The holiday season is the most important and profitable time of year for an online business. The last quarter is the time where businesses see an increase in the number of orders and the average order size. And as we’ve mentioned in one of our previous blogs, some online businesses make up to 40% of their yearly revenue in the last quarter alone. But holiday shopping is starting to change. According to NRF, almost half of holiday shopping, consisting of browsing and buying, will be done online: average consumers say 46 percent of their shopping (both browsing and buying) this holiday season will be conducted online, up from 44 percent last year. Which means businesses need to be prepared for a very digital holiday season.

This checklist should help prepare your business and cover most of what you need to know.

Decide which holidays you want to participate in
The last quarter of the year is packed with holidays and nearly every week in November and December have a holiday an online business can participate in. However, trying to participate and prepare for all of the upcoming holidays would be madness. So the first step for any business is to familiarize yourself with the upcoming holidays and decide which ones make the most sense for you to participate in. If your business hasn’t made this decision yet, or if this if your first time doing a major holiday promotion, we recommend only choosing to participate in two or three holidays (i.e. Black Friday, Cyber Monday and Christmas).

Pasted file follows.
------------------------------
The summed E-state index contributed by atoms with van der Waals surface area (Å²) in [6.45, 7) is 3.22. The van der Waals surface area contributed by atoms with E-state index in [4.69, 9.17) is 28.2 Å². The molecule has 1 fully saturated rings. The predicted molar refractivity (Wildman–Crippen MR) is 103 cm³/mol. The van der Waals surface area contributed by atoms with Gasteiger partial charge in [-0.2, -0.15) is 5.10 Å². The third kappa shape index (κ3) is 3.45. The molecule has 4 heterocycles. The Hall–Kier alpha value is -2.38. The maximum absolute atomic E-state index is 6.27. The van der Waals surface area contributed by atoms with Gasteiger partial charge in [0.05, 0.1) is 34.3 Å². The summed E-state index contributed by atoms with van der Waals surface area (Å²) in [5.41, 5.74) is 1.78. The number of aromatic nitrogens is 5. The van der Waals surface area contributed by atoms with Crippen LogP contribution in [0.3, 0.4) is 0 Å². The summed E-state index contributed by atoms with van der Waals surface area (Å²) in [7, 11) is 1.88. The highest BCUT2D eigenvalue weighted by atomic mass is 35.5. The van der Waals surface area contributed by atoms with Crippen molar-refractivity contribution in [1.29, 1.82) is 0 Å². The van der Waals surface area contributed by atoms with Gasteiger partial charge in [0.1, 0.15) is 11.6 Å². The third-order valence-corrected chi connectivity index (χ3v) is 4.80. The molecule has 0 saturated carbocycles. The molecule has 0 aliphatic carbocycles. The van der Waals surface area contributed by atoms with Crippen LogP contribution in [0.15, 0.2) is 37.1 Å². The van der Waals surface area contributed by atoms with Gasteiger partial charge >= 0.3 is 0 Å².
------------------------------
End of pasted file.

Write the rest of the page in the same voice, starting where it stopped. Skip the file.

Plan out your return policy and additional payment options
There is a chance your business may want to reconsider a few policies in light of the holiday season and to stay competitive. Many businesses will offer more flexible exchange policies and extended returns. But you will need to take into consideration if this is a smart move for your business based on the impact it can have on sales and your already established policy. Make sure to display this information on multiple pages on your site to ensure customers are aware of your policies.